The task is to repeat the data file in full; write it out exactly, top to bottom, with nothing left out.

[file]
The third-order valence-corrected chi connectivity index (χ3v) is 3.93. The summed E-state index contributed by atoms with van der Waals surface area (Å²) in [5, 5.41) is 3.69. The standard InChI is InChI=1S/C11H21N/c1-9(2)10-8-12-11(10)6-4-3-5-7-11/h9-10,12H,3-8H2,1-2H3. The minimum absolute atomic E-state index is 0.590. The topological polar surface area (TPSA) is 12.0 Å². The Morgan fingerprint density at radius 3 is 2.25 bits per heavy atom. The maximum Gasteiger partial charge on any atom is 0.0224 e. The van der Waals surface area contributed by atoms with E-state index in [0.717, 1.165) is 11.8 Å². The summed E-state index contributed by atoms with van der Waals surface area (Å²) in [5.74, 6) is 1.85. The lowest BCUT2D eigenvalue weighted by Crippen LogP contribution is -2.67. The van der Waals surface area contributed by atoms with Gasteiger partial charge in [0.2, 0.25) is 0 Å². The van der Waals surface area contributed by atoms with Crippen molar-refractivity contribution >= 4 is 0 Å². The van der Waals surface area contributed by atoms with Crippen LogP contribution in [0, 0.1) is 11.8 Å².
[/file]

The third-order valence-corrected chi connectivity index (χ3v) is 3.93. The summed E-state index contributed by atoms with van der Waals surface area (Å²) in [5, 5.41) is 3.69. The standard InChI is InChI=1S/C11H21N/c1-9(2)10-8-12-11(10)6-4-3-5-7-11/h9-10,12H,3-8H2,1-2H3. The minimum absolute atomic E-state index is 0.590. The topological polar surface area (TPSA) is 12.0 Å². The Morgan fingerprint density at radius 3 is 2.25 bits per heavy atom. The maximum Gasteiger partial charge on any atom is 0.0224 e. The van der Waals surface area contributed by atoms with E-state index in [0.717, 1.165) is 11.8 Å². The summed E-state index contributed by atoms with van der Waals surface area (Å²) in [5.74, 6) is 1.85. The lowest BCUT2D eigenvalue weighted by Crippen LogP contribution is -2.67. The van der Waals surface area contributed by atoms with Gasteiger partial charge in [0.2, 0.25) is 0 Å². The van der Waals surface area contributed by atoms with Crippen molar-refractivity contribution >= 4 is 0 Å². The van der Waals surface area contributed by atoms with Crippen LogP contribution in [0, 0.1) is 11.8 Å².